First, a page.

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Dear Diabetes: What Does “Organic” Mean?

Understanding organic food in life with diabetes

Dear Diabetes: What does “organic” mean?

We hear the term “organic” a lot these days, with regard to food – not just a college chemistry class. But what does it mean? Does it matter when living with diabetes? To keep it simple, organic refers to food that is produced using organic farming, which means growing crops without the use of synthetic pesticides and herbicides. It is important to note, however, that organic farmers still use pesticides; they just come from natural sources.

Whether you are living with type 1 or type 2 diabetes, eating organic foods is not a specific part of any diabetes management plan I’m familiar with. While eating plenty of fresh fruits and vegetables is part of almost any diabetes meal plan,  whether or not that produce is organic is a matter of personal preference. People who eat organic foods may do so because they feel it’s a healthier choice and/or they may feel that organic farming is better for the environment. There is an ongoing debate about organic foods and organic farming with very convincing arguments on both sides.

For some people, the biggest challenge to buying organic food is price – organic food is typically more expensive than conventionally grown foods. If cost is not an issue for you, and if you feel the urge to buy organic, then by all means go for it. If organic food is breaking the bank, however, there are a few options.

Every year the Environmental Working Group puts together and updates two lists: the Dirty Dozen™, which lists the fruits and vegetables that are the most “contaminated,” and the Clean Fifteen ™, which are the ones you don’t need to worry about as much. If you are able to buy some organic food, stick with the items at the top of the list. For vegetables, celery is usually at the top of the list, and for fruit you’ll typically see strawberries. These are “thin-skinned” foods. Strawberries and grapes also have more surface area and are harder to clean (do you find yourself running water over the whole bunch, or actually washing each grape?).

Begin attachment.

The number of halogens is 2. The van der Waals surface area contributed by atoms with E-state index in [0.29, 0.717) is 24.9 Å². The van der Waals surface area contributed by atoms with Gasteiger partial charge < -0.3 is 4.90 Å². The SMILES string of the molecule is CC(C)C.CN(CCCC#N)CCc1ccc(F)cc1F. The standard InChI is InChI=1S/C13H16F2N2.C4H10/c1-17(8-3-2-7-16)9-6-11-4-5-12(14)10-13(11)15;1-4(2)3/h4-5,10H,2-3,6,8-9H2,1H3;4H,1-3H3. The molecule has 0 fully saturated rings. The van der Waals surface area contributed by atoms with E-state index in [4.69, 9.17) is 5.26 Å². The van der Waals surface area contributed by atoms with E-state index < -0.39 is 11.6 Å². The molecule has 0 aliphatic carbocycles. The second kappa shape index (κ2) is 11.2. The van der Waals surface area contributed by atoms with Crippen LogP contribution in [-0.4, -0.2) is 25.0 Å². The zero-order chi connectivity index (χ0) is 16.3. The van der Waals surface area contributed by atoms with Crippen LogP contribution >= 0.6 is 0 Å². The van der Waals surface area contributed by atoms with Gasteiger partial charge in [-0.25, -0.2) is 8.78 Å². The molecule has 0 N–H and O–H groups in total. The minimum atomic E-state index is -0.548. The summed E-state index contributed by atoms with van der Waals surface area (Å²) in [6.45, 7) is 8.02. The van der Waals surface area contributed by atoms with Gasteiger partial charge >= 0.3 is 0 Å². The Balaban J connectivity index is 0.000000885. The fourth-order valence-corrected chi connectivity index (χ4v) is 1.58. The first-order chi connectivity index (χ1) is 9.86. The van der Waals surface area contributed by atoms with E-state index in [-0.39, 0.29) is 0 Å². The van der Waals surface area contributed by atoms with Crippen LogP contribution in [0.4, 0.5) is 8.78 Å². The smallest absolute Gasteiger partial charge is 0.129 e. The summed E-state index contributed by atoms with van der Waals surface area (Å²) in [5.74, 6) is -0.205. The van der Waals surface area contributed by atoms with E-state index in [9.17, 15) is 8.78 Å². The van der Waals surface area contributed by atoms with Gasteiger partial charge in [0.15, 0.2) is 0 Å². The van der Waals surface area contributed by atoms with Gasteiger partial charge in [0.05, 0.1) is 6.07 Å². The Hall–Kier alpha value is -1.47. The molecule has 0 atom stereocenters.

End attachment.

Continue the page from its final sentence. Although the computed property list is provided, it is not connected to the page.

You also might want to consider spending your money on naturally raised meat – animals that are not given antibiotics and are raised in a free-range environment. Organic milk might be a priority as well. The Mayo Clinic website gives a nice comparison of organic and conventional foods. They also report that so far there does not appear to be a difference in nutrition value between the two.

Another option is to buy locally grown, fresh produce. You can also buy fruit that you can peel the skin off, such as melon and bananas. And always ­– whether you buy organic or not – wash fruits and vegetables very well before cooking or eating.

The pros and cons for organic foods can be confusing! I believe in an ideal world, we would grow our own food in our own backyards, but for a variety of reasons, this is often not realistic. So that leaves us with deciding whether or not to buy organic. Whatever you decide, remember to check with your diabetes care team before making any changes to your meal plan.

Jane K. Dickinson, RN, PhD, CDE* (@janekdickinson) is a nurse and diabetes educator in Northwestern Colorado. She is the program coordinator and on the faculty for the online Master of Science in Diabetes Education and Management Program at Teachers College, Columbia University. Dickinson is also the author of People With Diabetes Can Eat Anything: It’s All About Balance. Dickinson is a paid contributor for The DX. All opinions contained in this article reflect those of the contributor, and not of Sanofi US, its employees, agencies, or affiliates.

*“Certified Diabetes Educator” and “CDE” are certification marks owned and registered by the National Certification Board for Diabetes Educators (NCBDE). NCBDE is not affiliated in any way with Sanofi US. NCBDE does not sponsor or endorse any diabetes-related products or services.

© 2014 The DX: The Diabetes Experience

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